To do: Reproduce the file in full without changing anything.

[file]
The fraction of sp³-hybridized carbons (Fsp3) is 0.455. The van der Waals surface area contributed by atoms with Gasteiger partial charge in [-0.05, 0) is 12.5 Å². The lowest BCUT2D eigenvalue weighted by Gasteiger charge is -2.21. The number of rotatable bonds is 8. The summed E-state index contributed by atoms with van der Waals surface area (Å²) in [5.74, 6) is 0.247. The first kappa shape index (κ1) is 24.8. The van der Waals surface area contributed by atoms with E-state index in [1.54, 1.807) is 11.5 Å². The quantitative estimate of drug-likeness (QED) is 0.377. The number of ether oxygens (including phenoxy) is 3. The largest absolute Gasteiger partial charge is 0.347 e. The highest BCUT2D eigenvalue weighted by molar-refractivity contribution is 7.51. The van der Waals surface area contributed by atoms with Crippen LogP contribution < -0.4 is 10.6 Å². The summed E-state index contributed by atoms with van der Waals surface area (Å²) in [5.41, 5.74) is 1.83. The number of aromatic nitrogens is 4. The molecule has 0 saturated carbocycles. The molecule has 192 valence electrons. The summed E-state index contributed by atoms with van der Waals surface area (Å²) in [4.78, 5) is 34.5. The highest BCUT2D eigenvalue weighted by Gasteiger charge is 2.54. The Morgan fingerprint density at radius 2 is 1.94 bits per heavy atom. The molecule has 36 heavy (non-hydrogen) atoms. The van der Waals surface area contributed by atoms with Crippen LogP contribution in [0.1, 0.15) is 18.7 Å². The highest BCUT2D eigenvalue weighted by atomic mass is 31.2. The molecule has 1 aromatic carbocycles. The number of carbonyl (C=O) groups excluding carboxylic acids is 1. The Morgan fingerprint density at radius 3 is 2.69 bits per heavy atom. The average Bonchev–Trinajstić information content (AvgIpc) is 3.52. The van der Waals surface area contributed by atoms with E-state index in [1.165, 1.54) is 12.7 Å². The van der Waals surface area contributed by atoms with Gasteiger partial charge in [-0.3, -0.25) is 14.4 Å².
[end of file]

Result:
The fraction of sp³-hybridized carbons (Fsp3) is 0.455. The van der Waals surface area contributed by atoms with Gasteiger partial charge in [-0.05, 0) is 12.5 Å². The lowest BCUT2D eigenvalue weighted by Gasteiger charge is -2.21. The number of rotatable bonds is 8. The summed E-state index contributed by atoms with van der Waals surface area (Å²) in [5.74, 6) is 0.247. The first kappa shape index (κ1) is 24.8. The van der Waals surface area contributed by atoms with E-state index in [1.54, 1.807) is 11.5 Å². The quantitative estimate of drug-likeness (QED) is 0.377. The number of ether oxygens (including phenoxy) is 3. The largest absolute Gasteiger partial charge is 0.347 e. The highest BCUT2D eigenvalue weighted by molar-refractivity contribution is 7.51. The van der Waals surface area contributed by atoms with Crippen LogP contribution < -0.4 is 10.6 Å². The summed E-state index contributed by atoms with van der Waals surface area (Å²) in [5.41, 5.74) is 1.83. The number of aromatic nitrogens is 4. The molecule has 0 saturated carbocycles. The molecule has 192 valence electrons. The summed E-state index contributed by atoms with van der Waals surface area (Å²) in [4.78, 5) is 34.5. The highest BCUT2D eigenvalue weighted by Gasteiger charge is 2.54. The Morgan fingerprint density at radius 2 is 1.94 bits per heavy atom. The molecule has 36 heavy (non-hydrogen) atoms. The van der Waals surface area contributed by atoms with Crippen LogP contribution in [0.1, 0.15) is 18.7 Å². The highest BCUT2D eigenvalue weighted by atomic mass is 31.2. The molecule has 1 aromatic carbocycles. The number of carbonyl (C=O) groups excluding carboxylic acids is 1. The Morgan fingerprint density at radius 3 is 2.69 bits per heavy atom. The average Bonchev–Trinajstić information content (AvgIpc) is 3.52. The van der Waals surface area contributed by atoms with E-state index in [1.165, 1.54) is 12.7 Å². The van der Waals surface area contributed by atoms with Gasteiger partial charge in [-0.3, -0.25) is 14.4 Å².